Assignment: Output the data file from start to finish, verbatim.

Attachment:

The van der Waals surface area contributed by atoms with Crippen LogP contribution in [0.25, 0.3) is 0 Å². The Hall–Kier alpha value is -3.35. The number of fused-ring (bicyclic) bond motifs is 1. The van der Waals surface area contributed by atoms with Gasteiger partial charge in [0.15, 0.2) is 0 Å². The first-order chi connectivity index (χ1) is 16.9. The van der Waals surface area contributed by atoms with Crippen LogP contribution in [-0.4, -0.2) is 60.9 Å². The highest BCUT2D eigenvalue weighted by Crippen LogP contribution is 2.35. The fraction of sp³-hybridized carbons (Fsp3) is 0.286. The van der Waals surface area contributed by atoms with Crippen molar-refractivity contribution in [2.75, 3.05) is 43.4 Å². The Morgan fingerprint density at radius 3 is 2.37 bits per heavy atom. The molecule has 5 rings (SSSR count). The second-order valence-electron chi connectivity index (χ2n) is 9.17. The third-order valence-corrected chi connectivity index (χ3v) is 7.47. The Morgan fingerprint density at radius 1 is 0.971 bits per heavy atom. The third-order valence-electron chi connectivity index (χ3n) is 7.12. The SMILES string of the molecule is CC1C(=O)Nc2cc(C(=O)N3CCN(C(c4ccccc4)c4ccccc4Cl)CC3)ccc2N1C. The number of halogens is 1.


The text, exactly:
The van der Waals surface area contributed by atoms with Crippen LogP contribution in [0.25, 0.3) is 0 Å². The Hall–Kier alpha value is -3.35. The number of fused-ring (bicyclic) bond motifs is 1. The van der Waals surface area contributed by atoms with Gasteiger partial charge in [0.15, 0.2) is 0 Å². The first-order chi connectivity index (χ1) is 16.9. The van der Waals surface area contributed by atoms with Crippen LogP contribution in [-0.4, -0.2) is 60.9 Å². The highest BCUT2D eigenvalue weighted by Crippen LogP contribution is 2.35. The fraction of sp³-hybridized carbons (Fsp3) is 0.286. The van der Waals surface area contributed by atoms with Crippen molar-refractivity contribution in [2.75, 3.05) is 43.4 Å². The Morgan fingerprint density at radius 3 is 2.37 bits per heavy atom. The molecule has 5 rings (SSSR count). The second-order valence-electron chi connectivity index (χ2n) is 9.17. The third-order valence-corrected chi connectivity index (χ3v) is 7.47. The Morgan fingerprint density at radius 1 is 0.971 bits per heavy atom. The third-order valence-electron chi connectivity index (χ3n) is 7.12. The SMILES string of the molecule is CC1C(=O)Nc2cc(C(=O)N3CCN(C(c4ccccc4)c4ccccc4Cl)CC3)ccc2N1C. The number of halogens is 1.